Gary Bettman to players: no deal, no season

Gary Bettman has reiterated that the NHL season won't start until there is a new collective bargaining agreement in place. The commissioner was speaking Thursday in New York after a two-hour meeting of the league's board of governors.

NHLPA boss Donald Fehr believes lockout can be avoided

NHL commissioner Gary Bettman listens as he meets with reporters after a meeting with team owners, Thursday, Sept. 13, 2012 in New York. The current collective bargaining agreement between the league and the players expires Saturday at midnight.

Reiterating that the NHL season won't start until there is a new collective bargaining agreement, Gary Bettman offered a impassioned defence Thursday of the league's stance.

"Listen, nobody wants to make a deal and play hockey more than I do, OK," the NHL commissioner told a news conference when asked what he might say to fans dreading the prospect of a lockout. "This is what I do. This is what my life is about in terms of how I spend most of my waking hours.

"This is really hard. And so you only get involved in this situation when you understand what the issues are and you know you're doing the right thing for the long-term stability of our game and our sport.

"This is very hard and I feel terrible about it."

The current collective bargaining agreement expires Saturday at midnight. The season is slated to start Oct. 11 with training camps due to open Sept. 21.

Earlier, the head of the NHL Players' Association said a lockout could be avoided.

Donald Fehr said the players want to keep negotiating, but the decision to impose a lockout is up to the league.

"The players want to find a way to make an agreement. They want to negotiate until we do," Fehr told a news conference Thursday.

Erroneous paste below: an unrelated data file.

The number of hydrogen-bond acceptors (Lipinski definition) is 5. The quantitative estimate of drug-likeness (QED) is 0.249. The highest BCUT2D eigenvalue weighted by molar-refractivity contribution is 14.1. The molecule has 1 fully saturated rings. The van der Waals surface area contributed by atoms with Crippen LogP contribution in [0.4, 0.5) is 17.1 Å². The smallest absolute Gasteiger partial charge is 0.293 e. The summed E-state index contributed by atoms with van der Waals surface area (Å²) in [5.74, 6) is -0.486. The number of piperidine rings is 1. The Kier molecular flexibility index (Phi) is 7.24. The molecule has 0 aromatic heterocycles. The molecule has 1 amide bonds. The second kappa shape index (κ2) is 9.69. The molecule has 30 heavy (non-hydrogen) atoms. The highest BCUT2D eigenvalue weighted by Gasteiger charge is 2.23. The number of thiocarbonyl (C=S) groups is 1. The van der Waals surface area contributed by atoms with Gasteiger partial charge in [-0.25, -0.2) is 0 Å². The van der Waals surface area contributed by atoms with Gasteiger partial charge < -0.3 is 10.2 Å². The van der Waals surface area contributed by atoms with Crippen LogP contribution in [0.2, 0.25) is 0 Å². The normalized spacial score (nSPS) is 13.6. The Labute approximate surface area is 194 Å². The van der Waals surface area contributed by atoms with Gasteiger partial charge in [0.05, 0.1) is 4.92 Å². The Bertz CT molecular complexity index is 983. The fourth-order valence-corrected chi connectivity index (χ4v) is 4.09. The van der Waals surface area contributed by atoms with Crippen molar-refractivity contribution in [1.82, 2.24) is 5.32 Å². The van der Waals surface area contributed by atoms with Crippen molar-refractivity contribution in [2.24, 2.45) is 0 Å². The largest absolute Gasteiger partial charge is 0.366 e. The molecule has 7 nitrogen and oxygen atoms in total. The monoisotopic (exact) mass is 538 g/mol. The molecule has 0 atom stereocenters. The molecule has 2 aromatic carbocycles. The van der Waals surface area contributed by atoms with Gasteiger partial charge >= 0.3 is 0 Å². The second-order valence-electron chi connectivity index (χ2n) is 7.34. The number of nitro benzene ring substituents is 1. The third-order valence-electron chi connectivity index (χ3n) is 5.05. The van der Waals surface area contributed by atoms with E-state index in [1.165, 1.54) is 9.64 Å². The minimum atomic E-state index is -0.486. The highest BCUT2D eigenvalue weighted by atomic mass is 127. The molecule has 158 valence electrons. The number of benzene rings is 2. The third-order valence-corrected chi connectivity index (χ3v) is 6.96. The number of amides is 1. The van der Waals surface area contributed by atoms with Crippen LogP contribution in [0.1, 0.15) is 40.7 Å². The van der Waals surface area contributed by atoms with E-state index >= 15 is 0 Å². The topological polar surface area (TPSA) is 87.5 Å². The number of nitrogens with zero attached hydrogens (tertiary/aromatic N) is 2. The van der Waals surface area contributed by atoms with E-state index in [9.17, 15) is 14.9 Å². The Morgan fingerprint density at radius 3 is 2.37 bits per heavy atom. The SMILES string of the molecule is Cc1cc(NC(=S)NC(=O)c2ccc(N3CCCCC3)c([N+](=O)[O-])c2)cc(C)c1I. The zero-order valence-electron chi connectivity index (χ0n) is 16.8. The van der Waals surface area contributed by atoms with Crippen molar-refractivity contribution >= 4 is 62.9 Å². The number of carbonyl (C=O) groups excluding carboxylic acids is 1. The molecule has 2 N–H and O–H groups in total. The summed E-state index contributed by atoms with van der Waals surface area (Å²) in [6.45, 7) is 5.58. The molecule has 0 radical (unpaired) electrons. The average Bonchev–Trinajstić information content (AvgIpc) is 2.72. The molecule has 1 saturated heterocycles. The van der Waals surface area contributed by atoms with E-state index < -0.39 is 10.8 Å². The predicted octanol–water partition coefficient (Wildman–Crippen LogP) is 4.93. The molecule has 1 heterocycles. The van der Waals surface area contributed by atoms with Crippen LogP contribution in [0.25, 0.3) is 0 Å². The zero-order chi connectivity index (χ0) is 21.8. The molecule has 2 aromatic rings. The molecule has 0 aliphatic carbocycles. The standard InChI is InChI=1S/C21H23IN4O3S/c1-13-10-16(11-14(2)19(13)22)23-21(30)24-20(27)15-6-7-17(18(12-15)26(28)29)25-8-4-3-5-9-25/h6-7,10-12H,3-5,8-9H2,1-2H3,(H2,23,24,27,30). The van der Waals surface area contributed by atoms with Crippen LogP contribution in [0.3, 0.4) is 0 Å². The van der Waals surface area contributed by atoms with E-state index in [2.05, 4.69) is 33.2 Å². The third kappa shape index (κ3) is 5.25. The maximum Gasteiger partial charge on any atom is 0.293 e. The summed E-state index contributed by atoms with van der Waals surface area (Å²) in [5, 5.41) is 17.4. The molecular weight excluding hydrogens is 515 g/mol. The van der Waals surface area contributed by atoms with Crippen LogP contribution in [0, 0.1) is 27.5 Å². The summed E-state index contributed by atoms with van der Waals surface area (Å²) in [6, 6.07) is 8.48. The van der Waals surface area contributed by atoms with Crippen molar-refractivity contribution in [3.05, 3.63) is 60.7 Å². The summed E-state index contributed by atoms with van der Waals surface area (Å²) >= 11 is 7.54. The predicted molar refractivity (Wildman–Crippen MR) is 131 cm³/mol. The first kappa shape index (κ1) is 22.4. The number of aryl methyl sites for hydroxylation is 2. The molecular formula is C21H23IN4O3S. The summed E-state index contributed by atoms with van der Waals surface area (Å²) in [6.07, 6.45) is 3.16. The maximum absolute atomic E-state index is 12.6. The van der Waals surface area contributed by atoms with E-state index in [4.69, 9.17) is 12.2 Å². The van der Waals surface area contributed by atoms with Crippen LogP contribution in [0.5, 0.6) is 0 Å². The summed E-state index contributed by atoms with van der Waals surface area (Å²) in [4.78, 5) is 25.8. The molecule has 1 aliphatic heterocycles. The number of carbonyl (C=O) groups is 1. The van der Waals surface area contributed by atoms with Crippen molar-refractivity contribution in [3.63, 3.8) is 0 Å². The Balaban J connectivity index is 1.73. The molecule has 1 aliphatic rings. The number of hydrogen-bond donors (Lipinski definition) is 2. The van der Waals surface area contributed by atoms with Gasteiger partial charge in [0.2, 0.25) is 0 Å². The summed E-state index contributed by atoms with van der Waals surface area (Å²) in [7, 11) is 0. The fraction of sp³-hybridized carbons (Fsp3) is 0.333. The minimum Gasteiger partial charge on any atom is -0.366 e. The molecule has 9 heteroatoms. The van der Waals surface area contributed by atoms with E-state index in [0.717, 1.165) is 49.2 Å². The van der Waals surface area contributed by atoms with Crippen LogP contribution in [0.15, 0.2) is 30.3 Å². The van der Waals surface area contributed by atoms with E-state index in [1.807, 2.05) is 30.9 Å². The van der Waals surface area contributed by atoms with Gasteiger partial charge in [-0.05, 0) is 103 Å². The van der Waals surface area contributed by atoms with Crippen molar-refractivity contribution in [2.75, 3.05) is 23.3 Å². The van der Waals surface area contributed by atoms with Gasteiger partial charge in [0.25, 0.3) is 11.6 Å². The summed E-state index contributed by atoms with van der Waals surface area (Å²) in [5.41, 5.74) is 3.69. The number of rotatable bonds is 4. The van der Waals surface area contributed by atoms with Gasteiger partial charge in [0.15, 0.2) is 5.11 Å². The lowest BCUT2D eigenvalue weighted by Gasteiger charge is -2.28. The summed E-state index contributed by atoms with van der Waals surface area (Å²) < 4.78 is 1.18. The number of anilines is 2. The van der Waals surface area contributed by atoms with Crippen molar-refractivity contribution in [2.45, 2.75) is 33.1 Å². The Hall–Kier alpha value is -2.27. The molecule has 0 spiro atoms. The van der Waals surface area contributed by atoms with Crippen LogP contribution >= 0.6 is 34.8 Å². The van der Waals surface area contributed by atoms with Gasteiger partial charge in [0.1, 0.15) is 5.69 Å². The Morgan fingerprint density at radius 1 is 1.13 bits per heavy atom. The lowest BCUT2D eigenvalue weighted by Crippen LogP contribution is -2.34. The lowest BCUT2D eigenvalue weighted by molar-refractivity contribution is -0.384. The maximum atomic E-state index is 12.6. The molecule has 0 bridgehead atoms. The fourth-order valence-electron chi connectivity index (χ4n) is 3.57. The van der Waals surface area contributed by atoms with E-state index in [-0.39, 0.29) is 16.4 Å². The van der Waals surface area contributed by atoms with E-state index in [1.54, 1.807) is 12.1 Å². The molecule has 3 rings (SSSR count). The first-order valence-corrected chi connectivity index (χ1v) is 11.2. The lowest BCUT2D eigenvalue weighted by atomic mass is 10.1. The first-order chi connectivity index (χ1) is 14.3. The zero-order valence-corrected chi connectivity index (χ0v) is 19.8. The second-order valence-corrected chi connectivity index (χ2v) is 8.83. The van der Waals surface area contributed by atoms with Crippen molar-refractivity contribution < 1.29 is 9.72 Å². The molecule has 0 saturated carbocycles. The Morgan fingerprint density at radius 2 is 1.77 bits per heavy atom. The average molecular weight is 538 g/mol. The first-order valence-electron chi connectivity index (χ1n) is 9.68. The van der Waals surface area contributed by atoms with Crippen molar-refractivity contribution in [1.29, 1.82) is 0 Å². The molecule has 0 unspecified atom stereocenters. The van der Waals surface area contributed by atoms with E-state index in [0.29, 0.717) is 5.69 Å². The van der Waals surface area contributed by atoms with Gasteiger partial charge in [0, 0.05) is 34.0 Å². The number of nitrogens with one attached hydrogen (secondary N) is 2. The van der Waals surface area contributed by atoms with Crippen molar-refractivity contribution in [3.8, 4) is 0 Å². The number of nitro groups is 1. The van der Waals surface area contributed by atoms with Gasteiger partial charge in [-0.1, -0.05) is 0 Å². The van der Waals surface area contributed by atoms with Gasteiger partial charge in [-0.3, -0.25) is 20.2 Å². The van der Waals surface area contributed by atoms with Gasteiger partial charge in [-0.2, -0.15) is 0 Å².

Fehr said the players made large concessions in bargaining last time. Since then, league revenue has risen dramatically.

He asked whether it was fair or equitable that the owners want more concessions.

Fehr says the players have made a responsible proposal, offering what he calls "shared sacrifice."

Under the league offer, the players' share would be reduced "only 17.5 per cent," said Fehr.

That equals $330 US million a year, he added.

"What would your reaction be in similar circumstances?" Fehr said.

The union boss was flanked by a line of players, including Sidney Crosby, Zdeno Chara, Daniel Alfredsson and Henrik Lundqvist.

The NHLPA boss said more than 280 players were in New York to follow the labour situation.

The two sides exchanged new proposals Wednesday and Fehr said there were no developments since then.

The last lockout wiped out the entire 2004-05 season.

Owners asked players to cut their share of hockey-related revenue during a six-year proposal. Current industry revenue is pegged at $3.3 billion annually.

Initially, owners sought to drop the percentage given to players to 43 per cent from the current 57 per cent. They have since amended that to a six-year proposal that starts at 49 per cent and drops to 47 per cent.

NHLPA offers package

The NHLPA is offering a package that starts at 54.3 per cent and ends at 52.7 per cent.

"The perception we have sometimes is that all they're interested in is talking about salary reductions," Fehr said of the league.

The NHL has said it will rescind its offer come Saturday's deadline.

"Everybody's free to reconsider their proposals at any given point in time and if the owners do that, at least obviously that's on the table for the players too," Fehr said.

"One of the questions that needs to be asked is, if indeed they lock out, if indeed they do do that, [whether] that is reasonably calculated to make a deal more likely or less likely?

"I think you can figure out the answer."

Crosby said players just want to play, but not at any cost.

"I know in my case not playing for as long as I did the last year and a half, I obviously want to play," he said. "But I think you also have to realize that there's principles here and you have to understand what's right.

"And I think we believe that what we propose is in that right direction. If you look at both [proposals], yeah they're definitely different. But if you have a non-bias opinion, you look at the facts, I think our mindset and the direction we're going is one that seems like it's a little bit more fair for both sides."

Tim Wharnsby, who is covering the labour dispute in New York for CBCSports.ca, said that some players have already made contingency plans should the NHL impose a lockout on Saturday.

"I’ve seen a lot of signs that players are already making plans to maybe get a roster spot in Europe, especially the European-based players," Wharnsby told CBC News. "Some guys could be in lineups on Sunday, the day after the lockout is imposed."

With files from CBCSports.ca